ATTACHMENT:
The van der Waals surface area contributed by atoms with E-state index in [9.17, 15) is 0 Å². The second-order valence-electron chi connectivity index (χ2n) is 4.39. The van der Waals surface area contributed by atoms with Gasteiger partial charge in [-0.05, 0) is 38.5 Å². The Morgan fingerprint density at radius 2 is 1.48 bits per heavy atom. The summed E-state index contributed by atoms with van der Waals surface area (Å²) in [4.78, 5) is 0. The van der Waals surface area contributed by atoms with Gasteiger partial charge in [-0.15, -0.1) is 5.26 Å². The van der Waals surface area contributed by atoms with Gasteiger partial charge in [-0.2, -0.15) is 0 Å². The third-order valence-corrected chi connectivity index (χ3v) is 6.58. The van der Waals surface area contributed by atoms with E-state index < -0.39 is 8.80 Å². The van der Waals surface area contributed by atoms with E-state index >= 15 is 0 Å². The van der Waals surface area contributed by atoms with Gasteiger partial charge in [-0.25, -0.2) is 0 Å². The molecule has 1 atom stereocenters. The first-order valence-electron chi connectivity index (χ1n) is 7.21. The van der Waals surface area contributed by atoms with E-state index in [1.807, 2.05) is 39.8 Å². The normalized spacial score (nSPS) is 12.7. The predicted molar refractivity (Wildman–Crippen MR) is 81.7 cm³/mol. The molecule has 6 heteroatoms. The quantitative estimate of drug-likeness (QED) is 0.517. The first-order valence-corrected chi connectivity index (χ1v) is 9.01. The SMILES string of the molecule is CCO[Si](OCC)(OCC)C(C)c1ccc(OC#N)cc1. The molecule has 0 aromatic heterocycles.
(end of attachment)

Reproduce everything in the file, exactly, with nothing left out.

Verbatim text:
The van der Waals surface area contributed by atoms with E-state index in [9.17, 15) is 0 Å². The second-order valence-electron chi connectivity index (χ2n) is 4.39. The van der Waals surface area contributed by atoms with Gasteiger partial charge in [-0.05, 0) is 38.5 Å². The Morgan fingerprint density at radius 2 is 1.48 bits per heavy atom. The summed E-state index contributed by atoms with van der Waals surface area (Å²) in [4.78, 5) is 0. The van der Waals surface area contributed by atoms with Gasteiger partial charge in [-0.15, -0.1) is 5.26 Å². The van der Waals surface area contributed by atoms with Gasteiger partial charge in [-0.2, -0.15) is 0 Å². The third-order valence-corrected chi connectivity index (χ3v) is 6.58. The van der Waals surface area contributed by atoms with E-state index < -0.39 is 8.80 Å². The van der Waals surface area contributed by atoms with E-state index >= 15 is 0 Å². The van der Waals surface area contributed by atoms with Gasteiger partial charge in [-0.25, -0.2) is 0 Å². The molecule has 1 atom stereocenters. The first-order valence-electron chi connectivity index (χ1n) is 7.21. The van der Waals surface area contributed by atoms with E-state index in [1.807, 2.05) is 39.8 Å². The normalized spacial score (nSPS) is 12.7. The predicted molar refractivity (Wildman–Crippen MR) is 81.7 cm³/mol. The molecule has 6 heteroatoms. The quantitative estimate of drug-likeness (QED) is 0.517. The first-order valence-corrected chi connectivity index (χ1v) is 9.01. The SMILES string of the molecule is CCO[Si](OCC)(OCC)C(C)c1ccc(OC#N)cc1. The molecule has 0 aromatic heterocycles.